Pregabalin: Pharmacokinetics & Mechanism of Action

Instructor: Charity Hacker

I am a nursing instructor with over 20 years of nursing experience and a Masters Degree in Nursing Education.

Pharmacokinetics and mechanisms of actions are two very important descriptors when it comes to understanding drugs. In this lesson, we will learn all about how pregabalin works and what the body does with this drug.

Pregabalin as a Bully

Have you ever known someone who was a bully but surprised you by sticking up for the little guy? That's kind of how pregabalin is. It's a bully and you are the little guy. Why are you the little guy? Because you are in pain. Pain is picking on you and it won't leave you alone. Why does that make pregabalin a bully? Pregabalin is primarily indicated for use with pain related diagnoses. It can also be used as an anticonvulsant and has other off label uses. We will explore its mechanism of action to determine why, in this case, the bully has turned into the hero.

Mechanism of Action

Pain signals, along with those that cause convulsions or seizures, are passed from nerve to nerve through voltage-gated calcium channels that have alpha-delta subunits. Those with alpha-delta subunits are considered HVA or high voltage-activated channels. In the nerve cell, the calcium that passes through these channels excites the nerve cell and causes the transmission of the signal across the synapse to the next nerve cell.

The alpha-delta subunit can usually be found on the presynaptic section of nerve cells. What does that mean? The synapse, or the synaptic gap, is where a signal is passed from one nerve cell to another. So, if something blocks a signal in the presynaptic region of a cell, it modifies or stops the transmission of the signal to the next nerve. This is where pregabalin comes in, it binds to the subunit blocking the passing of calcium which reduces or stops the signal for pain or convulsions.


In this picture, the axon of the nerve cell indicates the presynaptic area.
Picture of a nerve cell synapse.


In our scenario, you are being picked on by pain, which is carried by calcium through the calcium channel. The door to the calcium channel is labeled the alpha-delta subunit. Pregabalin acts like a big bully to the pain because it blocks the door and refuses to let the calcium by. But, it is a hero to you because when it attaches to the door and refuses to let the pain by, it stops the pain signal.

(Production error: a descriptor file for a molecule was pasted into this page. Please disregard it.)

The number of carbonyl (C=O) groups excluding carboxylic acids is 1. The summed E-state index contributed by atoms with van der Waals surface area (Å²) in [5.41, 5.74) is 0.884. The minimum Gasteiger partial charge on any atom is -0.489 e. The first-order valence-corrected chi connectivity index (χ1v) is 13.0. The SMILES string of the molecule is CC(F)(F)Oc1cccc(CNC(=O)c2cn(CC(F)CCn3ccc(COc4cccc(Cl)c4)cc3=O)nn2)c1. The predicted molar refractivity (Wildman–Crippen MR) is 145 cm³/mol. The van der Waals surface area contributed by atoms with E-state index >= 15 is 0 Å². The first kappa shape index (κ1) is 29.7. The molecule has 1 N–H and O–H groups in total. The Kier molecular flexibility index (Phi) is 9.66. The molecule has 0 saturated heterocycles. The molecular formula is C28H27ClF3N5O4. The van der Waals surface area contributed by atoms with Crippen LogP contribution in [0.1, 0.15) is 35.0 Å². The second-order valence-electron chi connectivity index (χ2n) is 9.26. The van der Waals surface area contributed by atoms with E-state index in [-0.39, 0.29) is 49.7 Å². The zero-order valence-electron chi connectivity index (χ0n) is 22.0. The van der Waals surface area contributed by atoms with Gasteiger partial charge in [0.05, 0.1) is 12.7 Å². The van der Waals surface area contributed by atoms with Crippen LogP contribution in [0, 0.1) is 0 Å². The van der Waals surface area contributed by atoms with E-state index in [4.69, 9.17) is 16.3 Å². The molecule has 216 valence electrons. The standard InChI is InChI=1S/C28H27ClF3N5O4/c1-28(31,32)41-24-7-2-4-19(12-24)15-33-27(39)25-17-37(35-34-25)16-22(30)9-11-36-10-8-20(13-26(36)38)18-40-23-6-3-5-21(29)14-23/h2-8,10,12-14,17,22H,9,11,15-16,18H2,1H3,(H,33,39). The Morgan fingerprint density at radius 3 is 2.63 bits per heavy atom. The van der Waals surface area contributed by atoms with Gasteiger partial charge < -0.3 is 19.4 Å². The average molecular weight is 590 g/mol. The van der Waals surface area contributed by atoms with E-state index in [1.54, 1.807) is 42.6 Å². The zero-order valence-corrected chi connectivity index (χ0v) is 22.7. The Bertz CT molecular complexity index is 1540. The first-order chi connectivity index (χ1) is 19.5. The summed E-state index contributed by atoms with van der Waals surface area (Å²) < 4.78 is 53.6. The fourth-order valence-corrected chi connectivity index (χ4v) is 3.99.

Pregabalin's actions are described medically as antinociceptive and anticonvulsant. This means its actions prevent or reduce pain and convulsions. Some evidence shows that it may affect epinephrine and serotonin in the central nervous system, which includes the spinal cord and the brainstem.

Pharmacokinetics of Pregabalin

What exactly is pharmacokinetics? In science, kinetics refers to the study of motion and its causes. Combine this with pharmaco-, which deals with the use of drugs in medicine, and we get the study of how medicine moves through the body and what forces act on it causing it to do so. The primary categories of pharmacokinetics are absorption, distribution, and elimination. These categories can be further divided into more specific measures, such as time frames.

Absorption of Pregabalin

Pregabalin is taken by mouth with or without food and quickly absorbed in the stomach. The presence of food does slow the absorption of pregabalin but does not prevent it. In the end, the same amount is absorbed within approximately 40-80 minutes. Pregabalin is not a fast acting medicine, so since the same amount is absorbed ultimately, it does not matter if the patient has eaten or not.

Distribution of Pregabalin

Bioavailability describes how much of a medicine makes it from the point of administration into the blood stream. In the case of pregabalin, it is 90%. The volume of distribution helps the pharmacist and doctor determine the appropriate dose of the drug. Pregabalin's Vd or volume of distribution is 0.5 L/Kg. This gives the prescriber an idea of the volume needed for absorbing all of the medicine.

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